Whether it’s a spare bedroom, a conservatory or an office, there might be rooms at your home that are not used as frequently and get less foot traffic. Closing the radiators in these rooms or adjusting them to work at minimum output can help you direct more heat to the 
rooms you occupy the most, ensuring that you're optimising your heating system's efficiency.

Make sure that you also close internal doors to these rooms, so that you keep the warm air in the rest of the home more contained.

Tackle draughty spots

Winter is known for biting cold and howling winds, sneaking through the smallest gaps around your doors and windows into your home. Regardless of how tiny they are, these gaps can be significant sources of heat loss, causing your heating system to work harder than necessary.

So, before the winter season fully takes over, make sure to inspect your home properly and identify any draughty spots that need fixing. These may include:

  • Window and door frames
  • Ventilation ducts and fittings
  • Pipes and plumbing penetrations
  • Access to attic and basement
  • Crawlspaces
  • Exterior walls’ cracks

Once you’ve examined all the gaps and cracks around your home, make sure you take appropriate steps to seal those areas. One of the easiest and most cost-effective solutions is weatherstripping, which means applying adhesive foam strips to the surroundings of doors and windows, preventing cold air from entering your home.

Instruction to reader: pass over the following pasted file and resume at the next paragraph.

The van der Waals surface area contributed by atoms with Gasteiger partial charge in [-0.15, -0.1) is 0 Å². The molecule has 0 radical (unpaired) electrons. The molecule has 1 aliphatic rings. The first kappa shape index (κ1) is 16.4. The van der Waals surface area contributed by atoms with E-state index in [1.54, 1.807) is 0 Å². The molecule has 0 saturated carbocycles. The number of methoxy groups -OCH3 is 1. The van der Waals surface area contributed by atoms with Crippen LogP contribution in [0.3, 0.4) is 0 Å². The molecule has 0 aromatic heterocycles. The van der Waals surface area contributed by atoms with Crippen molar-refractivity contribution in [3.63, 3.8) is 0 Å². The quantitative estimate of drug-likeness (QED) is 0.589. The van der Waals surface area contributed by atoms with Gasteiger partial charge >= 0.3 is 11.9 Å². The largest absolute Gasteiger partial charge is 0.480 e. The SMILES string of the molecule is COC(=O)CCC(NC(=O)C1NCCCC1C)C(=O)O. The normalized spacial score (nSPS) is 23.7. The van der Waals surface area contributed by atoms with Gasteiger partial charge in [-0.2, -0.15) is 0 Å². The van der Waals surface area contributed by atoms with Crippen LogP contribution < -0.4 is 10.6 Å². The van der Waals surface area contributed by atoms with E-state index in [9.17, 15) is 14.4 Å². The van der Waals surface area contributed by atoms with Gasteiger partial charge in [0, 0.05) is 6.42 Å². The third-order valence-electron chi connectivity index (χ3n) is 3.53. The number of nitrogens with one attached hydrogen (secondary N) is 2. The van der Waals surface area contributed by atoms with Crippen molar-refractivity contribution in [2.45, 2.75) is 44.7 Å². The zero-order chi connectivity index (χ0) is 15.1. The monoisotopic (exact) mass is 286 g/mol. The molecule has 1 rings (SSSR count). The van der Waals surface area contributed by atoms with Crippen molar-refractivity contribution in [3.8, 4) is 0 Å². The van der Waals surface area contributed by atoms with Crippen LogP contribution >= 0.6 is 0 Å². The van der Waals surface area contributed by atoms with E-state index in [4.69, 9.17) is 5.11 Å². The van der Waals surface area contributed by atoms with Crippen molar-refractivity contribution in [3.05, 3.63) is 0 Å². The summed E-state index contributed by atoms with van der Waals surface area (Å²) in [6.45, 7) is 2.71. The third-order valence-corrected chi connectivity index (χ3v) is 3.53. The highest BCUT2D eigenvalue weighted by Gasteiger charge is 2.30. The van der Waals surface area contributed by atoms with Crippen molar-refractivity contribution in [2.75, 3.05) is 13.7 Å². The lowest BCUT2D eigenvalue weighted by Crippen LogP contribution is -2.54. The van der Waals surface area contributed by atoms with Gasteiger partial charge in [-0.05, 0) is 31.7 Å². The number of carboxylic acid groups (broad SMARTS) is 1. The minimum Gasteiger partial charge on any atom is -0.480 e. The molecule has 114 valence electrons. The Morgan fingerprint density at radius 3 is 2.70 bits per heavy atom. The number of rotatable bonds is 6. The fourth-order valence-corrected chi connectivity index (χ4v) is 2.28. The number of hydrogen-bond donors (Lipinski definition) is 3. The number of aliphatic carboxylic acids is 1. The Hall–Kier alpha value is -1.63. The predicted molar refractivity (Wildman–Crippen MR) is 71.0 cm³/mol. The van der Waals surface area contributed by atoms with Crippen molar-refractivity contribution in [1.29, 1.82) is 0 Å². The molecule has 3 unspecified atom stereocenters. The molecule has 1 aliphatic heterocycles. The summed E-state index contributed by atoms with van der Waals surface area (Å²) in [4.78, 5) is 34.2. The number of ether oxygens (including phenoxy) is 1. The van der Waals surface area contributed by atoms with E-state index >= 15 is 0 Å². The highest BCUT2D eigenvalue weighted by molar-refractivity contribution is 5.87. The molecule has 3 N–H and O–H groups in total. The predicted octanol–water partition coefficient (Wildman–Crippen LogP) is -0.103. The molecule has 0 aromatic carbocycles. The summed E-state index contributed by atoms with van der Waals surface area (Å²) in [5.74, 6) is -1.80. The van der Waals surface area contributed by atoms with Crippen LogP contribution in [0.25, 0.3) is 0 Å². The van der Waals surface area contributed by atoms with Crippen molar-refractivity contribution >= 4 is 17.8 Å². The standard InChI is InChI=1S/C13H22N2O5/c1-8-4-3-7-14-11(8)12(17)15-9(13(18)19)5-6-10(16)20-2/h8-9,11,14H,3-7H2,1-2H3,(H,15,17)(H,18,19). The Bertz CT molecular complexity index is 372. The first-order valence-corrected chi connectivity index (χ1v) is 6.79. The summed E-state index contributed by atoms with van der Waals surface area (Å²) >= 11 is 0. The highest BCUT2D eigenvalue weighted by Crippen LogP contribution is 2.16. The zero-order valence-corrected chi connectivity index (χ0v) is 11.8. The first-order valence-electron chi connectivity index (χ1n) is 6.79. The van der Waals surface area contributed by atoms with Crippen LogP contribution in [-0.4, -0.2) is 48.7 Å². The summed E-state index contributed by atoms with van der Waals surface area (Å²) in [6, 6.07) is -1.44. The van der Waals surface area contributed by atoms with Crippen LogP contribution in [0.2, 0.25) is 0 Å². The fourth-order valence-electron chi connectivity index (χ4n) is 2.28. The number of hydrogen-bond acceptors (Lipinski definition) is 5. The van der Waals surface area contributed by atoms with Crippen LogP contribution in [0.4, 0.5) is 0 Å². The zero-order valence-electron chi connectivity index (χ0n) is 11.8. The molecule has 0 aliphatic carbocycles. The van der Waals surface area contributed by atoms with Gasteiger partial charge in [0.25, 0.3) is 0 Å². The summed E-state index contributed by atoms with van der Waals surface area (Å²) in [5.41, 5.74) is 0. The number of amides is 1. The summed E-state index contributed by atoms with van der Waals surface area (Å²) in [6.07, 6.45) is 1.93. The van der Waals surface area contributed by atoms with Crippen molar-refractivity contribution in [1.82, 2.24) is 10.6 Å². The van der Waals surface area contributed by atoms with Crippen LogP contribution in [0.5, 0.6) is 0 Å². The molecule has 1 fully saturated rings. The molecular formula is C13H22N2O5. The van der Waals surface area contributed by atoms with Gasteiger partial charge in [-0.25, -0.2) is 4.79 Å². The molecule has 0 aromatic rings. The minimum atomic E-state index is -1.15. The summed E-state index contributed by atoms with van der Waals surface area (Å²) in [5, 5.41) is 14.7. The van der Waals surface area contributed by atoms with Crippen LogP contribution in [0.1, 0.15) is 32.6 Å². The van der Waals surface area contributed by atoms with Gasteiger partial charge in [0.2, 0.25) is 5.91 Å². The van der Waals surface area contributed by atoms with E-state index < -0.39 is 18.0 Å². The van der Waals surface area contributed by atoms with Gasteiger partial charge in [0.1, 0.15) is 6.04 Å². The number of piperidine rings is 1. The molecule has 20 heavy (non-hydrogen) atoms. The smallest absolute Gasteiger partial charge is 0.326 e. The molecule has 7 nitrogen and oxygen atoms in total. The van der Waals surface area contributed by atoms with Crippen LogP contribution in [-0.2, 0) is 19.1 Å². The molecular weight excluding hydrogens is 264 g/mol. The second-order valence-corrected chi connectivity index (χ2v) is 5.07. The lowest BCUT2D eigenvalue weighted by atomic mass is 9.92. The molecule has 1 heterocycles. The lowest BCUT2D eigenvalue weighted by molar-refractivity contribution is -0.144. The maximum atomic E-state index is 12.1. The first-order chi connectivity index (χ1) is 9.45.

Fixing Draught Excluder To Window

Similarly, placing draft stoppers at the base of doors can help create a barrier against the winter breeze and prevent your indoor temperature from dropping.

And finally, you might also want to consider using insulating window film or thermal curtains, as they can both help keep the indoor temperature at a comfortable level without the excessive use of a heating system.

Read our comprehensive guide to draught-proofing your home and get additional helpful tips for your home while you’re getting ready for winter

Cook smart

The kitchen is the heart of your home where all the tasty magic happens. While the kitchen and its appliances are generally one of the primary consumers of electricity, when used efficiently, they can also generate a significant amount of heat when in use that can contribute to the overall comfort of your home.

Adjusting Temperatue Of Oven

These are some of the helpful tips to strategically use the energy in the kitchen:

  • Utilise your oven to release heat into your kitchen and the rest of your home, when safe to do so
  • Cover pots with lids to accelerate the cooking process
  • Plan meals ahead and batch cook if possible
  • Try the slow cooking method, as it uses a smaller amount of electricity while heating your food steadily
  • Use an electric kettle with just the right amount of water to boil more efficiently

If you want to learn more about smart cooking, read one of our recent blogs on How to save energy when cooking.

Let the sun in during the day

Sunlight Shines Through Windows

Sunny winter days are crisp and beautiful but also present a great opportunity to infuse your home with a little extra heat. By strategically using the natural sunlight, you can combat the seasonal chills, but also brighten up your living space and help tackle any winter blues. 

Here’s how to make the most of the sun's rays:

  • Keep curtains and blinds open to allow sunlight to flood into your home
  • Opt for sheer curtains that allow sunlight to filter through
  • Arrange living spaces by south-facing windows
  • Arrange furniture to maximise exposure to sunlight